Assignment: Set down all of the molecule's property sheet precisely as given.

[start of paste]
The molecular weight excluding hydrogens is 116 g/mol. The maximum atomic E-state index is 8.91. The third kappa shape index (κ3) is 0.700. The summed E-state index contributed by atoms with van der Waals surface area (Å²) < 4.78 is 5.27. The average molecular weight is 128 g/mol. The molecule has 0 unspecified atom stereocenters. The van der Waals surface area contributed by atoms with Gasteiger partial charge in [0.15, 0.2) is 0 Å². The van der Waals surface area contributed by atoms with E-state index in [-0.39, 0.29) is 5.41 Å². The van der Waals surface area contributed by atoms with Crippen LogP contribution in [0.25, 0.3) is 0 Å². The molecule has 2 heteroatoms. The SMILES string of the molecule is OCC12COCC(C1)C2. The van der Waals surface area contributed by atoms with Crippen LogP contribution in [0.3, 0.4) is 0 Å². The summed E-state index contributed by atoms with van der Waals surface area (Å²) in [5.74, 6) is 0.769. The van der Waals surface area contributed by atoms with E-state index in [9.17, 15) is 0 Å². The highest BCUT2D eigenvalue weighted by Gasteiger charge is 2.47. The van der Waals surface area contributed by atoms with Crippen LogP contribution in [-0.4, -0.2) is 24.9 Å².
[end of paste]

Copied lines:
The molecular weight excluding hydrogens is 116 g/mol. The maximum atomic E-state index is 8.91. The third kappa shape index (κ3) is 0.700. The summed E-state index contributed by atoms with van der Waals surface area (Å²) < 4.78 is 5.27. The average molecular weight is 128 g/mol. The molecule has 0 unspecified atom stereocenters. The van der Waals surface area contributed by atoms with Gasteiger partial charge in [0.15, 0.2) is 0 Å². The van der Waals surface area contributed by atoms with E-state index in [-0.39, 0.29) is 5.41 Å². The van der Waals surface area contributed by atoms with Crippen LogP contribution in [0.25, 0.3) is 0 Å². The molecule has 2 heteroatoms. The SMILES string of the molecule is OCC12COCC(C1)C2. The van der Waals surface area contributed by atoms with Crippen LogP contribution in [0.3, 0.4) is 0 Å². The summed E-state index contributed by atoms with van der Waals surface area (Å²) in [5.74, 6) is 0.769. The van der Waals surface area contributed by atoms with E-state index in [9.17, 15) is 0 Å². The highest BCUT2D eigenvalue weighted by Gasteiger charge is 2.47. The van der Waals surface area contributed by atoms with Crippen LogP contribution in [-0.4, -0.2) is 24.9 Å².